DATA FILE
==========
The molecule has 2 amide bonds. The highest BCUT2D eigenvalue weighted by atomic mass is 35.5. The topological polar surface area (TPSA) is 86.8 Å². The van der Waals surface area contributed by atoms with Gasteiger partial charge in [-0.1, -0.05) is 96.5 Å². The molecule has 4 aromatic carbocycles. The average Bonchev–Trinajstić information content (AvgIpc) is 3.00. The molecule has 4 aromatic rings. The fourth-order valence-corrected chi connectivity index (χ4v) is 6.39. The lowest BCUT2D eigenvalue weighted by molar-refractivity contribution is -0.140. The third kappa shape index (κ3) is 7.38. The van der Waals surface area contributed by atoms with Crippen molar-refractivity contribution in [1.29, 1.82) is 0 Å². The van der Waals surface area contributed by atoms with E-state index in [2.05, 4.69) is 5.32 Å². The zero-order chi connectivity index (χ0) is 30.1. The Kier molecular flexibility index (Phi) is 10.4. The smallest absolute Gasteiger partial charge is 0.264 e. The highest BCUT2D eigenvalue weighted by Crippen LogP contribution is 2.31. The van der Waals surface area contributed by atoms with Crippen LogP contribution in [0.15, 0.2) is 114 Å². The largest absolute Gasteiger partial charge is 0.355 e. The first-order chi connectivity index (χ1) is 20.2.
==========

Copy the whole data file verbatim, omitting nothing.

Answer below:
The molecule has 2 amide bonds. The highest BCUT2D eigenvalue weighted by atomic mass is 35.5. The topological polar surface area (TPSA) is 86.8 Å². The van der Waals surface area contributed by atoms with Gasteiger partial charge in [-0.1, -0.05) is 96.5 Å². The molecule has 4 aromatic carbocycles. The average Bonchev–Trinajstić information content (AvgIpc) is 3.00. The molecule has 4 aromatic rings. The fourth-order valence-corrected chi connectivity index (χ4v) is 6.39. The lowest BCUT2D eigenvalue weighted by molar-refractivity contribution is -0.140. The third kappa shape index (κ3) is 7.38. The van der Waals surface area contributed by atoms with Crippen molar-refractivity contribution in [1.29, 1.82) is 0 Å². The van der Waals surface area contributed by atoms with E-state index in [2.05, 4.69) is 5.32 Å². The zero-order chi connectivity index (χ0) is 30.1. The Kier molecular flexibility index (Phi) is 10.4. The smallest absolute Gasteiger partial charge is 0.264 e. The highest BCUT2D eigenvalue weighted by Crippen LogP contribution is 2.31. The van der Waals surface area contributed by atoms with Crippen LogP contribution in [0.15, 0.2) is 114 Å². The largest absolute Gasteiger partial charge is 0.355 e. The first-order chi connectivity index (χ1) is 20.2.